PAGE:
Comet is living up to its name by releasing as much alcohol as in at least 500 bottles of wine every second.
A comet is releasing large amounts of alcohol as well as a type of sugar into space, according to new observations by an international team.
Scientists found that the Lovejoy comet is spewing a mixture of alcohol, sugar and 21 other organic compounds as it speeds through our galaxy. “Comet Lovejoy was releasing as much alcohol as in at least 500 bottles of wine every second during its peak activity,” Nicolas Biver of the Paris Observatory, said in a press statement.
Ethyl alcohol and a simple sugar known as glycolaldehyde were detected in Comet Lovejoy, according to the study in the journalScience Advances.
The discovery marks the first time ethyl alcohol, the same type that you might find in alcoholic beverages, has been seen in a comet. It adds evidence that comets could have been a source of the complex molecules necessary for the emergence of life on Earth.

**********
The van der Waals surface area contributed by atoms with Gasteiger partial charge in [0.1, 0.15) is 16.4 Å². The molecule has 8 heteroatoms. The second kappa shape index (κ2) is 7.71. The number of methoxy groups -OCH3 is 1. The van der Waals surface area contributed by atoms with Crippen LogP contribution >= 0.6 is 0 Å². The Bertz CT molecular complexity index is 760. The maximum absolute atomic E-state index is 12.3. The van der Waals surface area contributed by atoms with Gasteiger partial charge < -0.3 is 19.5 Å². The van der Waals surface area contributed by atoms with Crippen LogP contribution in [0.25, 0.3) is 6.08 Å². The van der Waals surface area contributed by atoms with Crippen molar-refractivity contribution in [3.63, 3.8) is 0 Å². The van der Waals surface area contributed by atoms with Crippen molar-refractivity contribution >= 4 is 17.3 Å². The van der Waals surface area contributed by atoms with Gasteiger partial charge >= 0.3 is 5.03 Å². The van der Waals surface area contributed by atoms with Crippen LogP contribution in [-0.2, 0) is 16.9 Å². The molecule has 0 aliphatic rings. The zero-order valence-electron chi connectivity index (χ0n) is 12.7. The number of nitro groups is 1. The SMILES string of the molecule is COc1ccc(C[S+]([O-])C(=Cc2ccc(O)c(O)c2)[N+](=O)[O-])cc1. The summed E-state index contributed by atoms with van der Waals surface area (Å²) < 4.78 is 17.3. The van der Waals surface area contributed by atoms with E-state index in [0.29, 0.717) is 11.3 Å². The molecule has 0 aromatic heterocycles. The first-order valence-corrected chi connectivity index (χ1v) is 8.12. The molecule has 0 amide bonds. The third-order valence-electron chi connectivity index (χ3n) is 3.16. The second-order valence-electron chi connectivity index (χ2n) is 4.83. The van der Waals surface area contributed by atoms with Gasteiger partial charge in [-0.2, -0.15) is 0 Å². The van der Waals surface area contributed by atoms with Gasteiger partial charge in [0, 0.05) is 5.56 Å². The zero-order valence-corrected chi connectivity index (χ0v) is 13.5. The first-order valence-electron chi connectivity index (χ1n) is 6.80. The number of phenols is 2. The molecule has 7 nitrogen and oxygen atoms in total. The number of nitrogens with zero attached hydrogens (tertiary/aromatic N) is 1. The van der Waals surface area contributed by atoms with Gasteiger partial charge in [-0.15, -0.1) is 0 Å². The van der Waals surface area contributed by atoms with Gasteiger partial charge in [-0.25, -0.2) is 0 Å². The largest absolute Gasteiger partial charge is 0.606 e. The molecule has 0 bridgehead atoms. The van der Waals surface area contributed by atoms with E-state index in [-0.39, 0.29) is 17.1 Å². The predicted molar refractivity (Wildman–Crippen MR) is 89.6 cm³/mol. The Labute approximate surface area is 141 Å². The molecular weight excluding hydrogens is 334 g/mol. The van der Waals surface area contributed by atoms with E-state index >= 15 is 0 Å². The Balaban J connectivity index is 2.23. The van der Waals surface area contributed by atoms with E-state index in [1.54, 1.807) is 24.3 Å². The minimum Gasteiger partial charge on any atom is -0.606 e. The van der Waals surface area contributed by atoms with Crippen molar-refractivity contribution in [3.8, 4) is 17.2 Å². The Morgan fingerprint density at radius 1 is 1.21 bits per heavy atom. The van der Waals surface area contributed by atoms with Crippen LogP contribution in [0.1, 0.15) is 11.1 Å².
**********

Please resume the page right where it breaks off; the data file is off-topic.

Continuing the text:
Since comets contain some of the oldest and most primitive material in the solar system, scientists regard them as time capsules, offering a peek into the past. Some researchers think that comet impacts on ancient Earth delivered a supply of organic molecules that could have assisted the origin of life.
Comet Lovejoy is particularly interesting as it is one of the most active comets in Earth’s orbital neighbourhood.
The research was done using a 30-metre long telescope at the Institut de Radioastronomie Millimetrique in Sierra Nevada, Spain in January 2015, when the comet was brightest and most productive.
More from Astronomy
Amid the high speed cosmic rays raining down on us from the depths of space are a handful of antimatter …
Traveling above Jupiter at more than 130,000 miles per hour, NASA's $1 billion Juno probe took its ninth set of stunning flyby …
NASA's Curiosity rover has photographed a pyramid on Mars--at least that's what some paranormal enthusiasts seem to think. A new YouTube video …
If its origins are confirmed, the asteroid or comet, named A/2017 U1, will be the first object known to come …